Seemingly fully formed the day it opened, Barbareño took what’s become almost trite — locally sourced, farm-to-table — and revived the concept. “To keep pushing our own creativity, we limit ourselves,” explains GM Jesse Gaddy, who started the restaurant with Head Chef Julian Martinez. “Staying true to our concept of exploring what is historically and culturally relevant to Santa Barbara and the Central Coast, we delve into ingredients and dishes that we hope can tell part of the story of the region we live in.” Cue their eggamuffins, Santa Maria tri-tip, quail à la Spanish, and so forth. By working closely with growers, Gaddy continues, “We are constantly learning from others about what makes our region special and discovering the living stories of the incredible people who make this culinary culture possible.” Believing that notions like farm-to-table are “thrown about in a lackluster manner nowadays,” Gaddy and crew choose “to focus on stories to create food that is inspired rather than contrived.” Add attentive, knowledgeable service, and it’s no wonder Gaddy and Martinez have a huge hit on their hands.
By Paul Wellman
Outpost Chef Derek Simcik
Goleta Goes Hipster Award
Outpost and GoodBar @ The Goodland Hotel (5650 Calle Real, Goleta; 964-1288; outpostsb.com)
The boutique-chic Kimpton Hotel chain gambled big in refurbishing a rundown motel along Goleta’s strip mall row. But as the immediate then steady rush of crowds confirmed upon opening in September 2014, they played their cards right by including the Outpost — a stylish-casual indoor-outdoor restaurant run by Chef Derek Simcik — and Goodbar, a smart cocktail lounge run by lead bartender Chris Burmeister.
By Paul Wellman
Bartender Mitchell Lee
“It’s just been nonstop from day one,” says Simcik, who estimates Santa Barbara County residents make up about 90 percent of the business. “This area wanted some place that’s cool to hang out and not pretentious, where you can chill and, before you know it, you’ve had a couple cocktails, a couple bites, a great conversation on the patio, and three hours have gone by.” Such bites may include the popular tacos and bao buns on the “1-2-3” section of the menu, as well as small plates like the crispy artichoke and brussels. “We have a relaxed kind of feeling with a quality product and great service,” says Simcik. “It’s the individuality of the experience.”
Restaurant work can be a grind, but when you find a place that embraces you, where people really know your name, it can be a whole lot like family, too. That’s the case for two longtime employees of the iconic Harry’s Plaza Café in Loreto Plaza: Ruben Rosas, who’s been a busboy for 43 years, and Renee Donati, who’s waited tables for 35.
When he came from Guanajuato, Mexico, Rosas first worked on a farm near Patterson Avenue but started at Harry’s in 1972, working for Harry himself, whom he called “a good boss.” Everything is pretty much the same today, said the father of three and grandfather of seven, explaining, “I like it here. The people, they know me.”
Donati, meanwhile, came to Santa Barbara from Chicago with her three kids and was lucky to get a job at Harry’s in 1980. “It was hard to get because nobody wanted to quit — that was the place everyone wanted to work at,” recalled Donati, who arrived one morning when one employee happened to be leaving town. “That’s how I got the job.” Today, her regulars have standing reservations at Donati’s tables from Tuesday to Saturday — “every day that I work,” she said proudly. “I love my customers. They are more like family to me, and that’s why I’ve stayed,” she said. “They’re loyal. They’re really good people.”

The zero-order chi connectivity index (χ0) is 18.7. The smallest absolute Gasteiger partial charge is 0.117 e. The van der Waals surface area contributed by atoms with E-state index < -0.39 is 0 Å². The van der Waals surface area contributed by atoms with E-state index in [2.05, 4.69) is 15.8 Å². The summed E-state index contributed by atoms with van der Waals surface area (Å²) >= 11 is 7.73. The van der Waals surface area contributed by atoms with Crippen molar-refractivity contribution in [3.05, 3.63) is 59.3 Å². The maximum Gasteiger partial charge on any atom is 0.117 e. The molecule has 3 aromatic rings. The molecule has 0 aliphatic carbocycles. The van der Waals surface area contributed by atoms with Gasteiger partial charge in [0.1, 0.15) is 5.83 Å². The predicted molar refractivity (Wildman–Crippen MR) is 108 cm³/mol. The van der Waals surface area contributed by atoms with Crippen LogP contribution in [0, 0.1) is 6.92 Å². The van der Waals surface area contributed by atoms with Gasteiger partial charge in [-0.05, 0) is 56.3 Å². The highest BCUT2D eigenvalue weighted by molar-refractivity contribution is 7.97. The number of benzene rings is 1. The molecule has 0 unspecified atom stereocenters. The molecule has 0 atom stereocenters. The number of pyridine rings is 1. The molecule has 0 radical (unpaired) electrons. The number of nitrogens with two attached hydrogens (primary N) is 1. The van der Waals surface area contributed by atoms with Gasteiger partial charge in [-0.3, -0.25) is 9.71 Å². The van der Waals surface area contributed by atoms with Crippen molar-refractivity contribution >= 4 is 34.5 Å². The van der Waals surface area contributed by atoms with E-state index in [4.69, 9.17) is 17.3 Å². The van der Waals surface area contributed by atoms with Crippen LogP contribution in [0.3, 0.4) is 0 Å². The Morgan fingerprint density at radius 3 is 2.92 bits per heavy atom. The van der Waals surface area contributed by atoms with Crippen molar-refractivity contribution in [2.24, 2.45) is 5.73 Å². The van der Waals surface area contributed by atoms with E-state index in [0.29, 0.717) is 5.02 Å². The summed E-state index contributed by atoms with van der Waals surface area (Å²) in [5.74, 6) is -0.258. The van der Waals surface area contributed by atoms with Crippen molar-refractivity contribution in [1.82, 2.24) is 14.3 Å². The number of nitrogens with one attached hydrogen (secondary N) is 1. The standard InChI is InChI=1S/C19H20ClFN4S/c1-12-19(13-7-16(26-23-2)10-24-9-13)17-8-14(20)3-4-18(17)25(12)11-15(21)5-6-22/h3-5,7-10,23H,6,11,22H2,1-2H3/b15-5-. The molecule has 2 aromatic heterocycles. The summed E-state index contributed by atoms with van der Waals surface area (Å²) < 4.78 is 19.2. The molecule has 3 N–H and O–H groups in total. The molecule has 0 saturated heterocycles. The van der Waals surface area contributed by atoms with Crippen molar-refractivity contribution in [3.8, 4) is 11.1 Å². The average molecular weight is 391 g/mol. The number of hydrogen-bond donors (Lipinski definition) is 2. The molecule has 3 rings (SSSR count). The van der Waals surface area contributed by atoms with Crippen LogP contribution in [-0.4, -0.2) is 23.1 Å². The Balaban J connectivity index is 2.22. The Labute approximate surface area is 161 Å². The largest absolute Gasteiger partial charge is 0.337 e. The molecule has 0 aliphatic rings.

By Paul Wellman
Allison Kearney presents a Benchmark burger in the summer of 2014, soon after the Bennett family opened the restaurant.
After a dismal stretch both half-baked and overdone, the patio at State and Anapamu is again alive with chatter and chowing down thanks to Benchmark, brought to you by the Bennett family’s benevolent empire of eats, which includes Brophy Bros. and On the Alley. “We would like the patio to be a clear representation of Santa Barbara: casual, simple, and fun,” says John Bennett. “Our family is grateful to have had the opportunity to bring this genuinely local operation to the theater district. Every restaurant launch has its challenges, and we are pleased that we have ironed out the wrinkles and found our footing.” That footing features the scrumptious fried garbanzos instead of table bread, designer cocktails at corner-bar prices, and a menu that runs from pozole to pan-roasted salmon. And the perfect urban patio.
Upon opening in December 2013, Industrial Eats in Buellton became the hottest meal ticket in Santa Barbara wine country, its wood-fire-loving clientele a who’s who of vintners and their adoring fans. Owners Jeff and Janet Olsson, who were already beloved for their New West Catering Company, attribute this to offering “generous portions of very straightforward, honest food cooked in a wood-burning oven — the most primal way possible — at reasonable prices.” They do so by cutting out the fancy linens, glassware, menus, and even traditional table service, as visitors order from the cashier off of hanging butcher-paper sheets (“Pizza” and “Not Pizza” are the categories) and then sit down. “It confuses some people,” admits Jeff, “but we tried to cut out what I felt was unnecessary so we could get the best quality product at the lowest price.” The same goes for their affordable on-tap wine list. “The $18 glass of wine was beginning to bother me,” he laughs.
Forget soy masquerading as meat, and welcome Mesa Verde and modern plant-based cuisine. “After the first year, we are just super excited to have made such strong and amazing connections with all the local farmers,” says Chef Greg Arnold. “We can’t wait to see what they have for us this year. The menu is basically written around what becomes available seasonally at the market. The farmers are my muses!” Arnold is also influenced by bands such as Can and painters such as Anselm Kiefer, which explains the dash and drama of his exciting plates, adorned with slashes of shishito puree or salvitxada. “It maybe took a minute for people to become familiar with some of the Middle Eastern and North African influences,” Arnold admits, “but I think that was mostly just vocabulary — food is food, around the world!” It’s not always this tasty, though.
Be succinct, constructive, and relevant to the story. Leaving a comment means you agree to our Discussion Guidelines. We like civilized discourse. We don't like spam, lying, profanity, harassment or personal attacks.